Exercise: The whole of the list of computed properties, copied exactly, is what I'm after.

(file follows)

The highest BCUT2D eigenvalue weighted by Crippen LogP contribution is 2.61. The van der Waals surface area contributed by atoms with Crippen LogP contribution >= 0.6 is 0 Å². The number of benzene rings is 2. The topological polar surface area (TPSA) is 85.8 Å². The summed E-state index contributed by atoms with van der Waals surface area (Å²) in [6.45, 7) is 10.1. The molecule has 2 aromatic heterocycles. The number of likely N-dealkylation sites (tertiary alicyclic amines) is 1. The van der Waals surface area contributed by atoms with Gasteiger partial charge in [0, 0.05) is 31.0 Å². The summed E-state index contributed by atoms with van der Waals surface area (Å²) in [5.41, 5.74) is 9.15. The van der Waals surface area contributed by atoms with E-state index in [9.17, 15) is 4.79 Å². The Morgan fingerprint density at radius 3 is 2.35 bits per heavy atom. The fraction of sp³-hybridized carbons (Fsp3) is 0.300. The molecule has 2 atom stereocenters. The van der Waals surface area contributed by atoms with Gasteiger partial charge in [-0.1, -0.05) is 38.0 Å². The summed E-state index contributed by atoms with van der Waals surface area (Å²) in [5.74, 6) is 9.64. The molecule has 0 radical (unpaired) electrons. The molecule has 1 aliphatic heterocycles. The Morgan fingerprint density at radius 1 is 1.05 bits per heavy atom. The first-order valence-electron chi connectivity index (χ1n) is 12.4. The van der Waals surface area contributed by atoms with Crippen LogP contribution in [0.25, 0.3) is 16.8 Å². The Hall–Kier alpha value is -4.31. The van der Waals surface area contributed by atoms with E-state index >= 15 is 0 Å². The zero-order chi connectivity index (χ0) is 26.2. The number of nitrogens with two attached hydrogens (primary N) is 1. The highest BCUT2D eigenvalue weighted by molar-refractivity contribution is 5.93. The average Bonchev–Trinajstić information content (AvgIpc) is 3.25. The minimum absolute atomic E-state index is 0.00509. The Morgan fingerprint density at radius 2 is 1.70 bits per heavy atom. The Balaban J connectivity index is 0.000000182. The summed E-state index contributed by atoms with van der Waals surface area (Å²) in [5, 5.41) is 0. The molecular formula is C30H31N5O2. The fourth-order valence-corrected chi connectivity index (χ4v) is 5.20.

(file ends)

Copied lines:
The highest BCUT2D eigenvalue weighted by Crippen LogP contribution is 2.61. The van der Waals surface area contributed by atoms with Crippen LogP contribution >= 0.6 is 0 Å². The number of benzene rings is 2. The topological polar surface area (TPSA) is 85.8 Å². The summed E-state index contributed by atoms with van der Waals surface area (Å²) in [6.45, 7) is 10.1. The molecule has 2 aromatic heterocycles. The number of likely N-dealkylation sites (tertiary alicyclic amines) is 1. The van der Waals surface area contributed by atoms with Gasteiger partial charge in [0, 0.05) is 31.0 Å². The summed E-state index contributed by atoms with van der Waals surface area (Å²) in [5.41, 5.74) is 9.15. The van der Waals surface area contributed by atoms with E-state index in [9.17, 15) is 4.79 Å². The Morgan fingerprint density at radius 3 is 2.35 bits per heavy atom. The fraction of sp³-hybridized carbons (Fsp3) is 0.300. The molecule has 2 atom stereocenters. The van der Waals surface area contributed by atoms with Gasteiger partial charge in [-0.1, -0.05) is 38.0 Å². The summed E-state index contributed by atoms with van der Waals surface area (Å²) in [5.74, 6) is 9.64. The molecule has 0 radical (unpaired) electrons. The molecule has 1 aliphatic heterocycles. The Morgan fingerprint density at radius 1 is 1.05 bits per heavy atom. The first-order valence-electron chi connectivity index (χ1n) is 12.4. The van der Waals surface area contributed by atoms with Crippen LogP contribution in [0.25, 0.3) is 16.8 Å². The Hall–Kier alpha value is -4.31. The van der Waals surface area contributed by atoms with E-state index >= 15 is 0 Å². The zero-order chi connectivity index (χ0) is 26.2. The number of nitrogens with two attached hydrogens (primary N) is 1. The highest BCUT2D eigenvalue weighted by molar-refractivity contribution is 5.93. The average Bonchev–Trinajstić information content (AvgIpc) is 3.25. The minimum absolute atomic E-state index is 0.00509. The Morgan fingerprint density at radius 2 is 1.70 bits per heavy atom. The Balaban J connectivity index is 0.000000182. The summed E-state index contributed by atoms with van der Waals surface area (Å²) in [5, 5.41) is 0. The molecular formula is C30H31N5O2. The fourth-order valence-corrected chi connectivity index (χ4v) is 5.20.